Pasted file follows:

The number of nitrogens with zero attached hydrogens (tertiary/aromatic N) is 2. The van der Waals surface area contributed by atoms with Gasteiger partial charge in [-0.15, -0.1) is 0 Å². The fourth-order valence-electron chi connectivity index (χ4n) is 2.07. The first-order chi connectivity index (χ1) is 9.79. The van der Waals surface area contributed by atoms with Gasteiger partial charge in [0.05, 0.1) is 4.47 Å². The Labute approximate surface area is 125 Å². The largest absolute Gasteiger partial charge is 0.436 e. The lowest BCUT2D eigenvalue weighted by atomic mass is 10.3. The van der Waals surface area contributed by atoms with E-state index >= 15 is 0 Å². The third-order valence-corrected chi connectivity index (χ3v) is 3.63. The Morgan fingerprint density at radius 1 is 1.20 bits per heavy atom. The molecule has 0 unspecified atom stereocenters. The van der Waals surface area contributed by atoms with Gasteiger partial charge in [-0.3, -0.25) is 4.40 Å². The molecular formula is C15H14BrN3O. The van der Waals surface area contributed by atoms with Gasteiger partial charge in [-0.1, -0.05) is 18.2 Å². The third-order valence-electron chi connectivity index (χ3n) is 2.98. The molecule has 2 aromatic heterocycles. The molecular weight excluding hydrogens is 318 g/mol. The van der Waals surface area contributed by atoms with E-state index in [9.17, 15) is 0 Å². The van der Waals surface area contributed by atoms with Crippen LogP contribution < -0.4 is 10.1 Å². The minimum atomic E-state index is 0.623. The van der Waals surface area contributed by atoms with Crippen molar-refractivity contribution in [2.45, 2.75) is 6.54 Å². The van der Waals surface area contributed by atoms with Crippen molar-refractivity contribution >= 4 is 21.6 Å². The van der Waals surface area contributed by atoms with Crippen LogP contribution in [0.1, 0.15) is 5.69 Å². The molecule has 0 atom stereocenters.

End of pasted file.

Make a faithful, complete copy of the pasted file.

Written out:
The number of nitrogens with zero attached hydrogens (tertiary/aromatic N) is 2. The van der Waals surface area contributed by atoms with Gasteiger partial charge in [-0.15, -0.1) is 0 Å². The fourth-order valence-electron chi connectivity index (χ4n) is 2.07. The first-order chi connectivity index (χ1) is 9.79. The van der Waals surface area contributed by atoms with Gasteiger partial charge in [0.05, 0.1) is 4.47 Å². The Labute approximate surface area is 125 Å². The largest absolute Gasteiger partial charge is 0.436 e. The lowest BCUT2D eigenvalue weighted by atomic mass is 10.3. The van der Waals surface area contributed by atoms with E-state index >= 15 is 0 Å². The third-order valence-corrected chi connectivity index (χ3v) is 3.63. The Morgan fingerprint density at radius 1 is 1.20 bits per heavy atom. The molecule has 0 unspecified atom stereocenters. The van der Waals surface area contributed by atoms with Gasteiger partial charge in [-0.3, -0.25) is 4.40 Å². The molecular formula is C15H14BrN3O. The van der Waals surface area contributed by atoms with Gasteiger partial charge in [-0.1, -0.05) is 18.2 Å². The third-order valence-electron chi connectivity index (χ3n) is 2.98. The molecule has 2 aromatic heterocycles. The molecular weight excluding hydrogens is 318 g/mol. The van der Waals surface area contributed by atoms with E-state index in [9.17, 15) is 0 Å². The van der Waals surface area contributed by atoms with Crippen LogP contribution < -0.4 is 10.1 Å². The minimum atomic E-state index is 0.623. The van der Waals surface area contributed by atoms with Crippen molar-refractivity contribution in [2.45, 2.75) is 6.54 Å². The van der Waals surface area contributed by atoms with Crippen molar-refractivity contribution >= 4 is 21.6 Å². The van der Waals surface area contributed by atoms with Crippen LogP contribution in [0.1, 0.15) is 5.69 Å². The molecule has 0 atom stereocenters.